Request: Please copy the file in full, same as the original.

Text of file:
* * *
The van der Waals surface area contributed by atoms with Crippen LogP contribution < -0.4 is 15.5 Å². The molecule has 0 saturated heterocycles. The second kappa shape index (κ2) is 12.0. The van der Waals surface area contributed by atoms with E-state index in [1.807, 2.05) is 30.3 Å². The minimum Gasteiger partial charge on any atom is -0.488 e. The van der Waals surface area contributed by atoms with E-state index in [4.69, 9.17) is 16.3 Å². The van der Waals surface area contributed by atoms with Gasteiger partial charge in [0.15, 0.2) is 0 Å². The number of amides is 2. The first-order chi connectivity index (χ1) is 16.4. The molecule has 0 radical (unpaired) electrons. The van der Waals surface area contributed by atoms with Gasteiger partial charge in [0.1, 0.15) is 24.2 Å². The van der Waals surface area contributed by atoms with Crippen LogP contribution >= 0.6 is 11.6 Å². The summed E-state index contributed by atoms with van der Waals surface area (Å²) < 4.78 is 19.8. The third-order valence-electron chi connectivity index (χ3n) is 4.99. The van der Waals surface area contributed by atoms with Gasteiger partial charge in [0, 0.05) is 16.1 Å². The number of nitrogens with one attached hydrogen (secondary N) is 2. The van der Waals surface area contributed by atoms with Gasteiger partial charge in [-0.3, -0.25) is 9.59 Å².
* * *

The van der Waals surface area contributed by atoms with Crippen LogP contribution < -0.4 is 15.5 Å². The molecule has 0 saturated heterocycles. The second kappa shape index (κ2) is 12.0. The van der Waals surface area contributed by atoms with E-state index in [1.807, 2.05) is 30.3 Å². The minimum Gasteiger partial charge on any atom is -0.488 e. The van der Waals surface area contributed by atoms with E-state index in [4.69, 9.17) is 16.3 Å². The van der Waals surface area contributed by atoms with Gasteiger partial charge in [0.15, 0.2) is 0 Å². The number of amides is 2. The first-order chi connectivity index (χ1) is 16.4. The molecule has 0 radical (unpaired) electrons. The van der Waals surface area contributed by atoms with Gasteiger partial charge in [0.1, 0.15) is 24.2 Å². The van der Waals surface area contributed by atoms with Crippen LogP contribution >= 0.6 is 11.6 Å². The summed E-state index contributed by atoms with van der Waals surface area (Å²) < 4.78 is 19.8. The third-order valence-electron chi connectivity index (χ3n) is 4.99. The van der Waals surface area contributed by atoms with Gasteiger partial charge in [0, 0.05) is 16.1 Å². The number of nitrogens with one attached hydrogen (secondary N) is 2. The van der Waals surface area contributed by atoms with Gasteiger partial charge in [-0.3, -0.25) is 9.59 Å².